Park makes top court chief nomination

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Park makes top court chief nomination


Park Han-chul

President Park Geun-hye made a nomination for the chief justice of the Constitutional Court, after a former nominee bitterly stepped down due to criticism over his ethics.

Park Han-chul, a 60-year-old justice at the Constitutional Court, was nominated as head justice of the nation’s highest court, announced Yoon Chang-jung, a presidential spokesman, yesterday at a daily briefing.

“The standard for this nomination is basically focused on his expertise and capability,” Yoon said. “Park is currently the highest person in the order of seniority at the court, because he worked for a longer period than any other judge in the court.”

As a native of the western port city Incheon, Park graduated from Seoul National University’s Law Department and passed the 23rd bar exam.

He was a senior prosecutor in charge of antistate crimes at the Supreme Prosecutors’ Office and was also head prosecutor at the Seoul Eastern District Prosecutors’ Office. In fact, he is the first prosecutor-turned-justice at the court.

Two justices were also appointed yesterday - Seo Ki-seok, from South Gyeongsang, and Cho Yong-ho, from South Chungcheong.

Seo, 60, head of the Seoul Central District Court, is also a graduate of the SNU law department. Cho, 58, head of the Seoul High Court, studied law at Konkuk University.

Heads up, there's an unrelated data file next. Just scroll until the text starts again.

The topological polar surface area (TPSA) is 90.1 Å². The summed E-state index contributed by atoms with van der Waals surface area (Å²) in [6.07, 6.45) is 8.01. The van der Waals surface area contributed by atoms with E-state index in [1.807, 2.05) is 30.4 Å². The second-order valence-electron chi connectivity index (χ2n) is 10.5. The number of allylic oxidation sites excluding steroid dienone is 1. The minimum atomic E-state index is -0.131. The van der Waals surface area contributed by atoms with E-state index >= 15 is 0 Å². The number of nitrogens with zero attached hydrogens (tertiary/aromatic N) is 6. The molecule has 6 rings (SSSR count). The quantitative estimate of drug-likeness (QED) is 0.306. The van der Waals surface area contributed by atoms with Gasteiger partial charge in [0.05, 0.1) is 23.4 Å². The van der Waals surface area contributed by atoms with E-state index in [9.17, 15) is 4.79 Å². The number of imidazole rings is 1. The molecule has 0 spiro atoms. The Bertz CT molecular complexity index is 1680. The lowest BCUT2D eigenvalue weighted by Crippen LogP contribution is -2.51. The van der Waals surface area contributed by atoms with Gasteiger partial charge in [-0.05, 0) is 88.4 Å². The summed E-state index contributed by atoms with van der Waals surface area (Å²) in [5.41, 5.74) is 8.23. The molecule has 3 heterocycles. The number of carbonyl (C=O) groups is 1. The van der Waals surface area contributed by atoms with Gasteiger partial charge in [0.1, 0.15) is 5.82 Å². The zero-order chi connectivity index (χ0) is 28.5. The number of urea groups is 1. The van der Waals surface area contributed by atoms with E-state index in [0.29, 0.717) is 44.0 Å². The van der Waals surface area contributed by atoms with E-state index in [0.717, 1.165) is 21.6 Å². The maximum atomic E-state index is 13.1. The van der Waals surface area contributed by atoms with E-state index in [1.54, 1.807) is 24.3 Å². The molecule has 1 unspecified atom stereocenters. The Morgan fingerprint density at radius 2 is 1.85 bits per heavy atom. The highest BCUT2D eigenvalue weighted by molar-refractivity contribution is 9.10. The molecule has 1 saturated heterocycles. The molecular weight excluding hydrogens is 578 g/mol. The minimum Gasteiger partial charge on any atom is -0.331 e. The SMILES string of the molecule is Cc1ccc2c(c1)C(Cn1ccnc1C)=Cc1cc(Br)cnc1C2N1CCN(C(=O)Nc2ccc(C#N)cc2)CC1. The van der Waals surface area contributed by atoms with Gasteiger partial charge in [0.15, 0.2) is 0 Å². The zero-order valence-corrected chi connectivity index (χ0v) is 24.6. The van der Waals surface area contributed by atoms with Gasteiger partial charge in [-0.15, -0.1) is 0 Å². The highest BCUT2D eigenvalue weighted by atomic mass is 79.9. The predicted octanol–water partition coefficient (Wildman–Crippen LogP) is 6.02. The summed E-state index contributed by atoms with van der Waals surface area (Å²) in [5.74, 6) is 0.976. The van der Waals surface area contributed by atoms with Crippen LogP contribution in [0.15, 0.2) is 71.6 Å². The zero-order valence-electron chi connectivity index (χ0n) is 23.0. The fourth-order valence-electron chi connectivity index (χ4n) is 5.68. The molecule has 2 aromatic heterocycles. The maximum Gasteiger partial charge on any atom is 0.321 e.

The post of chief justice has remained vacant for more than two months since Lee Kang-kook retired on Jan. 21. Although a senior justice, Song Doo-hwan, is currently the acting chief, he is slated to retire today. In this sense, the nine-member court will have only seven justices for a while.

By law, it is possible for seven justices to make a ruling. But the expectation is high that the court will delay rulings over some important cases which require a consensus of at least six justices.

Under legal procedures, all of the three justices will attend a confirmation hearing by the legislature.

Although two regular justices don’t need approval from the National Assembly, the appointment of the chief justice, a ministerial-level post, requires the approval, which takes longer. If both ruling and opposition lawmakers reach an agreement on the appointment, a vote will be held at a plenary session and more than half of the sitting lawmakers need to vote in favor of the appointment for it to pass.

Lee Dong-heub, the nominee for chief justice who stepped down, abandoned his candidacy after he was grilled at confirmation hearings regarding inappropriate spending of the court’s money for personal purposes.

Despite growing criticism, Lee said in an exclusive interview with the JoongAng Ilbo that he won’t give up his nomination and that the allegations regarding him were groundless rumors.

However, later, he finally said he will step down on Feb. 13 in the midst of political pressure.

The president also reappointed the head of the Small and Medium Business Administration, a state-run organization in charge of assistance for small- and medium-sized companies in Korea. The previous nominee, Hwang Chul-joo, abruptly stepped down on March 18 because he did not wish to give up his holdings in a local engineering company amounting to nearly 70 billion won ($62.9 million).

Under the Korean law, any nominee for high government office or candidates for legislative seats are obligated to transfer their shares into a blind trust before taking public positions.

By Kim Hee-jin []

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